Finally, Saint Andrew's Church, a Romanesque gem, dates back to the 11th century. It is one of the oldest churches in Krakow, featuring a simple yet charming design.

Visiting these historical churches in Krakow not only provides insight into the city's rich religious past but also offers a chance to appreciate the artistic and architectural marvels that have stood the test of time. Checking out these acclaimed places of worship on our self-guided journey is bound to give you an enriching experience that connects you with the city's enduring spiritual legacy.
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Historical Churches Walking Tour Map

Guide Name: Historical Churches Walking Tour
Guide Location: Poland » Krakow (See other walking tours in Krakow)
Guide Type: Self-guided Walking Tour (Sightseeing)
# of Attractions: 7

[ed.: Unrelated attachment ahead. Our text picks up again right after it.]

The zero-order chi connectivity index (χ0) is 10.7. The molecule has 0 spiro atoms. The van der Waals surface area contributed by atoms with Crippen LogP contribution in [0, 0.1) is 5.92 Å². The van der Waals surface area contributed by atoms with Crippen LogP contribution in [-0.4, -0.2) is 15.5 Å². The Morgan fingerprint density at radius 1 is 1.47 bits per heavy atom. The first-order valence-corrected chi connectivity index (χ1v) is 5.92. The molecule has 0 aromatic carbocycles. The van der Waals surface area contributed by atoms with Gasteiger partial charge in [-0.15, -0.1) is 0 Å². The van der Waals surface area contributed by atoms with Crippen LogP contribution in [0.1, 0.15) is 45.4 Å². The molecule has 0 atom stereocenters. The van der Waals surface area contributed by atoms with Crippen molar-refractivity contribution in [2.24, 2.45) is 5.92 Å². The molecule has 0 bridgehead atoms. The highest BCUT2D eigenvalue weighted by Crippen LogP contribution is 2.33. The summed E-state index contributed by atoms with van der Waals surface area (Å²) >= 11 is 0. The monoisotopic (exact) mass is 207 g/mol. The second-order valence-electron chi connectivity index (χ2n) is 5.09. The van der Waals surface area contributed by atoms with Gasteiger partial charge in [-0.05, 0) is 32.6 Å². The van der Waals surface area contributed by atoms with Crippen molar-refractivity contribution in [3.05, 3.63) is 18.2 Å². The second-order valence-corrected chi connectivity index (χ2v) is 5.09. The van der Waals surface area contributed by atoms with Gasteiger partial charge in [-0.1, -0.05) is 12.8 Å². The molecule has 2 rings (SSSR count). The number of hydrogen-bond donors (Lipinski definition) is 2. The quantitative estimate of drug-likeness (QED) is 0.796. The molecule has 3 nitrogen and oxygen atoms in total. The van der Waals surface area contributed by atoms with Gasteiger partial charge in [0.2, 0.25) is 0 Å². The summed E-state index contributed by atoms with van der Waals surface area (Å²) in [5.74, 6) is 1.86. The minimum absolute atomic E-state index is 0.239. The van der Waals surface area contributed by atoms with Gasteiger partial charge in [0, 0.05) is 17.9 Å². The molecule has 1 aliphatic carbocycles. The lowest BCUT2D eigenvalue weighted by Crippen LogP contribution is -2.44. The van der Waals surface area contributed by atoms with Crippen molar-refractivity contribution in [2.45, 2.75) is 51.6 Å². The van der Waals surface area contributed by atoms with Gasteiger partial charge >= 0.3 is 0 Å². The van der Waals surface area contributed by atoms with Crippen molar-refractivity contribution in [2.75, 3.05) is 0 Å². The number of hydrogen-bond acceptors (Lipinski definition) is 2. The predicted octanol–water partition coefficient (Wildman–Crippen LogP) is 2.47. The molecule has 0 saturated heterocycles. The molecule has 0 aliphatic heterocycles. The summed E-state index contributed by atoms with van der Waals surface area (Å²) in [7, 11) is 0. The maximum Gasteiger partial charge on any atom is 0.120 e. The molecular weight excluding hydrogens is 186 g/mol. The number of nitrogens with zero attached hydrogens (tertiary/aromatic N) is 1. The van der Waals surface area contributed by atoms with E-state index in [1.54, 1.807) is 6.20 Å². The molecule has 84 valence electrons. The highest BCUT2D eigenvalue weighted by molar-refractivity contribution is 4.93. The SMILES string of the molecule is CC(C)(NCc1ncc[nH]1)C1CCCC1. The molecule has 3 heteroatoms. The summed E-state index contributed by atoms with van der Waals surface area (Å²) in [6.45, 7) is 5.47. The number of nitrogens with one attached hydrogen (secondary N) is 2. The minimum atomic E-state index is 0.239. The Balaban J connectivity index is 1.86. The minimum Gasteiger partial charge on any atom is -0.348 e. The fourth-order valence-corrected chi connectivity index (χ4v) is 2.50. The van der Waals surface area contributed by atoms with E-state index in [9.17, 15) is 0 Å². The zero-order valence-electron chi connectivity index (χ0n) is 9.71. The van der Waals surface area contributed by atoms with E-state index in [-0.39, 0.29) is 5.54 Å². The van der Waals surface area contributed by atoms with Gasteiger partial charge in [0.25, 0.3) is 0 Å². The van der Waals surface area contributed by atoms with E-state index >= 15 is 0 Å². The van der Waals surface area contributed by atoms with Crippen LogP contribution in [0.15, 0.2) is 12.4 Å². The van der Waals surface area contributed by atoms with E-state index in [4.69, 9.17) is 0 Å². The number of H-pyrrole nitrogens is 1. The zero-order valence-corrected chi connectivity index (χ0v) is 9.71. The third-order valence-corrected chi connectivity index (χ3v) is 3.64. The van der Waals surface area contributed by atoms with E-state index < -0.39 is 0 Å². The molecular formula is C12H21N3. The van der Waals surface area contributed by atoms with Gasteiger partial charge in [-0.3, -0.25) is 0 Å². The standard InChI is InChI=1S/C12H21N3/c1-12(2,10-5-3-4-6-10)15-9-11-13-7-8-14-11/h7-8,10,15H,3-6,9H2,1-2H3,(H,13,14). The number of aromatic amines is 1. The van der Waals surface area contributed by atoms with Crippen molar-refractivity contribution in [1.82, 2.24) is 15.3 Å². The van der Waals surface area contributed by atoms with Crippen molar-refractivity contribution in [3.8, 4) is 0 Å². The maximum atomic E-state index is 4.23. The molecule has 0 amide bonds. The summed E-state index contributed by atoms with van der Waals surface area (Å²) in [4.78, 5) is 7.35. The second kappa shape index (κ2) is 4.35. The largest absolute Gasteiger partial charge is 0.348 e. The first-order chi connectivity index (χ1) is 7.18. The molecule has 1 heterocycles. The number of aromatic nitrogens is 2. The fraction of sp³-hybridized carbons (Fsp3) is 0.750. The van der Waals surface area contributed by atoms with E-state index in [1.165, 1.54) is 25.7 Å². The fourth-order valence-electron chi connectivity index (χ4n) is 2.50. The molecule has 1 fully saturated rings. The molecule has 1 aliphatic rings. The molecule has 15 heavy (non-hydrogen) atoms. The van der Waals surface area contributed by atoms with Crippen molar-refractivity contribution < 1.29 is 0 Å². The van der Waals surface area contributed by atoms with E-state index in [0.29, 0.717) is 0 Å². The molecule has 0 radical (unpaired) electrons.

Tour Duration: 1 Hour(s)
Travel Distance: 2.2 Km or 1.4 Miles
Author: ellen
Sight(s) Featured in This Guide:
  • Basilica of St. Mary
  • St. Casimir's Church
  • Church of St. Anne
  • Basilica of St. Francis
  • Basilica of Holy Trinity
  • St. Peter and St. Paul’s Church
  • St. Andrew's Church
Basilica of St. Mary

1) Basilica of St. Mary (must see)

Dedicated to the Virgin Mary, this basilica stands adjacent to the Main Square in Krakow as a beautiful illustration of the merger of different styles of architecture. Together, these styles brew a singular timeless piece of structure that stands as an example for several other churches in Poland.